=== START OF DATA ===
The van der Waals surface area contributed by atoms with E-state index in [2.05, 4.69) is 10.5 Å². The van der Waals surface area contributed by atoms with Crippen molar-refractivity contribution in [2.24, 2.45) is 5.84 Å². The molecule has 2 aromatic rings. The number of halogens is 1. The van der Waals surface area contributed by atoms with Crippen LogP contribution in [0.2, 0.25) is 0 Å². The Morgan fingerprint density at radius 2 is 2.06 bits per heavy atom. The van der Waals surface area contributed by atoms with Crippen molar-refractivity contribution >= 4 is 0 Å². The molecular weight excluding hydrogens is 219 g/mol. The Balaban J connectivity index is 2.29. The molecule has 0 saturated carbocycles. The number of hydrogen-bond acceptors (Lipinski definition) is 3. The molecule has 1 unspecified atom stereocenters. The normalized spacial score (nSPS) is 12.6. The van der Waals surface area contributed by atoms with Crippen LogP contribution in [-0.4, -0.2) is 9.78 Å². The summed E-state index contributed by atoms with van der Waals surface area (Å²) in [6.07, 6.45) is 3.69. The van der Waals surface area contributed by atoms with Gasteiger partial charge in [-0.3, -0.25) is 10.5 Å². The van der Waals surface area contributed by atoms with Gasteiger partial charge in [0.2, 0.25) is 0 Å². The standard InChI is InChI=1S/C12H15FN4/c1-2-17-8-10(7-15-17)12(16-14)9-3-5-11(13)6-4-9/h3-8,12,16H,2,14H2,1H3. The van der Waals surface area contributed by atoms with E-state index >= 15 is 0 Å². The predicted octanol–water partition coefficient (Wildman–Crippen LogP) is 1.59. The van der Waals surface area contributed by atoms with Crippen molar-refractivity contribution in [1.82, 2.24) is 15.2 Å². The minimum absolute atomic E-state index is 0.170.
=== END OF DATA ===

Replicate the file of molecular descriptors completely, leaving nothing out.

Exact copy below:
The van der Waals surface area contributed by atoms with E-state index in [2.05, 4.69) is 10.5 Å². The van der Waals surface area contributed by atoms with Crippen molar-refractivity contribution in [2.24, 2.45) is 5.84 Å². The molecule has 2 aromatic rings. The number of halogens is 1. The van der Waals surface area contributed by atoms with Crippen LogP contribution in [0.2, 0.25) is 0 Å². The Morgan fingerprint density at radius 2 is 2.06 bits per heavy atom. The van der Waals surface area contributed by atoms with Crippen molar-refractivity contribution >= 4 is 0 Å². The molecular weight excluding hydrogens is 219 g/mol. The Balaban J connectivity index is 2.29. The molecule has 0 saturated carbocycles. The number of hydrogen-bond acceptors (Lipinski definition) is 3. The molecule has 1 unspecified atom stereocenters. The normalized spacial score (nSPS) is 12.6. The van der Waals surface area contributed by atoms with Crippen LogP contribution in [-0.4, -0.2) is 9.78 Å². The summed E-state index contributed by atoms with van der Waals surface area (Å²) in [6.07, 6.45) is 3.69. The van der Waals surface area contributed by atoms with Gasteiger partial charge in [-0.3, -0.25) is 10.5 Å². The van der Waals surface area contributed by atoms with Gasteiger partial charge in [0.2, 0.25) is 0 Å². The standard InChI is InChI=1S/C12H15FN4/c1-2-17-8-10(7-15-17)12(16-14)9-3-5-11(13)6-4-9/h3-8,12,16H,2,14H2,1H3. The van der Waals surface area contributed by atoms with E-state index >= 15 is 0 Å². The predicted octanol–water partition coefficient (Wildman–Crippen LogP) is 1.59. The van der Waals surface area contributed by atoms with Crippen molar-refractivity contribution in [1.82, 2.24) is 15.2 Å². The minimum absolute atomic E-state index is 0.170.